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Content Guidelinesplugin-autotooltip__plain plugin-autotooltip_bigContent guidelines

Ideas for new topics are always welcomed, from experts and non-experts alike - if you're not sure if they'll be accepted by other editors, put them in the 'Proposed content' section for approval. The easiest way to create a new page is to use the

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At present, only registered users can create and edit articles. The registration process is very straightforward. Just click the 'Register' link at the top right of any page.

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How to edit pagesplugin-autotooltip__plain plugin-autotooltip_bigEditing pages

Once you're logged in, a grey floating 'Tool' menu at the right hand side of the screen enables access to all the main 'Content Pages' for editing. (Note: Some pages, such as the site info etc. are locked)

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In a departure from the usual Wiki format, Wikenigma assigns 'Importance Ratings' to some pages.

The idea is to separate articles which are considered (by the editors) to cover exceptionally important unknown issues from those which (although also u…

Faqplugin-autotooltip__plain plugin-autotooltip_bigFrequently Asked Questions

Q. Why the weird syntax? A. Like most Wikis, the site doesn't use HTML for formatting (security reasons etc). A guide to the special syntax can be found here. Unfortunately it can be quite confusing at first - but there's now a new 'Visual …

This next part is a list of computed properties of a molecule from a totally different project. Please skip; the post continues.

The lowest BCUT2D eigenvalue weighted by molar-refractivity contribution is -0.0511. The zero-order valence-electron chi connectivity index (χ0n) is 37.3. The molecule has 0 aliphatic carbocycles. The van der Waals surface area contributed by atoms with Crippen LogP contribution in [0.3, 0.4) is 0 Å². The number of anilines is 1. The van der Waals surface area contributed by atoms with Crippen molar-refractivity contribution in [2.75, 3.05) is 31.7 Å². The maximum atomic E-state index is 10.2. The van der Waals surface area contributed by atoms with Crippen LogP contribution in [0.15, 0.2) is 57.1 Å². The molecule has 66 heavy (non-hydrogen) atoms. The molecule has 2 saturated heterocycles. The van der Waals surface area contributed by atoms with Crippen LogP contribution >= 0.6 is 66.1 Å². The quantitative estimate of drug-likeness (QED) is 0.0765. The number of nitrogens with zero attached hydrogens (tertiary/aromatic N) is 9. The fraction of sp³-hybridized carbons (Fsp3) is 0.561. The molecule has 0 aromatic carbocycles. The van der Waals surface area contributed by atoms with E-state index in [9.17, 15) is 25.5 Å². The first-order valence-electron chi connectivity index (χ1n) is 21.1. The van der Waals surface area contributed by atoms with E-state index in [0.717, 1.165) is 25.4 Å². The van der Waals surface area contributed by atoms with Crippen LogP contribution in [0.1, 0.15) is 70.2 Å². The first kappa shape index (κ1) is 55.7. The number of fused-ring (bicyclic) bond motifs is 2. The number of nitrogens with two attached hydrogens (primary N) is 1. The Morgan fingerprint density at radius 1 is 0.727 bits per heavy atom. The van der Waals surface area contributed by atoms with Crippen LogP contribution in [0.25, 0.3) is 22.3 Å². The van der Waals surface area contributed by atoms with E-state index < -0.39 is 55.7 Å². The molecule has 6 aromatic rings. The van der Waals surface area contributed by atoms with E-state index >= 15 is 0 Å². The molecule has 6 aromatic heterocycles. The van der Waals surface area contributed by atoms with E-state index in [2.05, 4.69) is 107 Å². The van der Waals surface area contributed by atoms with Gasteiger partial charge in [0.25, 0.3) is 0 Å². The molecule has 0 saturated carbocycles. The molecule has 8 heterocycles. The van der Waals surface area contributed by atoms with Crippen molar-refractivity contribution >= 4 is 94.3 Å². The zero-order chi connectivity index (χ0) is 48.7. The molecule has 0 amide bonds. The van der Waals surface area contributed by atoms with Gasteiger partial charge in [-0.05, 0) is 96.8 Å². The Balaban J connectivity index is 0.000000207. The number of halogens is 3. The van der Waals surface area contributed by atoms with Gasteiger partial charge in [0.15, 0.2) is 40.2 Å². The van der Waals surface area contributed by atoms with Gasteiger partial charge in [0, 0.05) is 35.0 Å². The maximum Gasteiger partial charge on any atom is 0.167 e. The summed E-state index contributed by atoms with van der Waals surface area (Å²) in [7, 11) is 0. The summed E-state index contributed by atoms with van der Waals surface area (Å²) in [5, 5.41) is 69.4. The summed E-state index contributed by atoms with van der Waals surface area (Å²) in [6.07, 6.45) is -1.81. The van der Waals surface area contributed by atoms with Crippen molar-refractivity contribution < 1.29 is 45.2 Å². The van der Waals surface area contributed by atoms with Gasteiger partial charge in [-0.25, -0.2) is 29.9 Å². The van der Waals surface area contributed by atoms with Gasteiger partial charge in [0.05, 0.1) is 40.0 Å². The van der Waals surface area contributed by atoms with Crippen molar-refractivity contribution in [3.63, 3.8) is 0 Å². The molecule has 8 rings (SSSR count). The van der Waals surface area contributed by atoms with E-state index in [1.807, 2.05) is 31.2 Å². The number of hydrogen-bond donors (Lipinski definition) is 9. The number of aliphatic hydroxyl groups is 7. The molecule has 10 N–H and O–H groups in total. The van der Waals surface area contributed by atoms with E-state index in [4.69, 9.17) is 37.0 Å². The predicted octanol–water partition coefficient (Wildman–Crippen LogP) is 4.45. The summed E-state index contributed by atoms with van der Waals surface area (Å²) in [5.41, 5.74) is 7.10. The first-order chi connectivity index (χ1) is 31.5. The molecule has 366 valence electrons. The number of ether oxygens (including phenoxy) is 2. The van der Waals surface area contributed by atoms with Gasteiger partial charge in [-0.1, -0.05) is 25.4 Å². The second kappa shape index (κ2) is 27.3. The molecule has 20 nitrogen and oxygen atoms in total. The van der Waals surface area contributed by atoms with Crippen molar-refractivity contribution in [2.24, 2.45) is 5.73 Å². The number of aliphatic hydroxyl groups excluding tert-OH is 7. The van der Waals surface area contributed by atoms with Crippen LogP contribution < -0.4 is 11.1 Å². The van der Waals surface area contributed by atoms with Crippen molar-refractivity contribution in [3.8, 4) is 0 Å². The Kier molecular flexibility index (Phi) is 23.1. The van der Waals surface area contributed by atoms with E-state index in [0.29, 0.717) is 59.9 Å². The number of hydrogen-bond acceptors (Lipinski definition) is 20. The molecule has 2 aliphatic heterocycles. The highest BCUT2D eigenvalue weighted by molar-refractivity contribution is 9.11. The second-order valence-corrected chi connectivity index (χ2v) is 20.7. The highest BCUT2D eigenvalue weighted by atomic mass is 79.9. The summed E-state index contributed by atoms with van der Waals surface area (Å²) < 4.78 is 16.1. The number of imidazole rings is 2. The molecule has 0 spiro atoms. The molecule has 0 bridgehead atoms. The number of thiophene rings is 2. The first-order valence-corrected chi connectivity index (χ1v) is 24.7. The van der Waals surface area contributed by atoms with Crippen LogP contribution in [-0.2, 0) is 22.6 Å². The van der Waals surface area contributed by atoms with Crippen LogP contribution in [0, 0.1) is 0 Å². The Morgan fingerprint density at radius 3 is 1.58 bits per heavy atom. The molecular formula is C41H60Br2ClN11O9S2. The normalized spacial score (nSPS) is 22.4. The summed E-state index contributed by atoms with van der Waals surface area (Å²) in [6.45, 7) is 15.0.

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• Oct 2020 : A milestone of 500 unknown articles has been reached.

• Aug 2020 : Currently (beta) testing the new 'WYSIWYG' (What You See Is What You Get) page editor. It greatly simplifies the editing process, avoiding the need to learn th…

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Please note that in common with other publicly editable wikis, this website is not responsible for content posted by the public. Nevertheless, the ongoing editing process should be able to remove unsuitable content in a reasonable time. If you…


535 unknowns listed

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Wikenigma - an Encyclopaedia of Unknowns Wikenigma - an Encyclopaedia of the Unknown Science

Multicellular organisms

It's generally assumed that during the evolution of lifeforms, there must have been some stage when single cells (unicelluar organisms) grouped together to form multicellular life.

There are at least nine different major theories regarding how (and why) this might have happened. See: Wikipedia

The subject is highly controversial - not least because the vast majority of current (successful) lifeforms are unicellular.

Multicellularity allows an organism to exceed the size limits normally imposed by diffusion: single cells with increased size have a decreased surface-to-volume ratio and have difficulty absorbing sufficient nutrients and transporting them throughout the cell. Multicellular organisms thus have the competitive advantages of an increase in size without its limitations. They can have longer lifespans as they can continue living when individual cells die. Multicellularity also permits increasing complexity by allowing differentiation of cell types within one organism.
Whether these can be seen as advantages however is debatable


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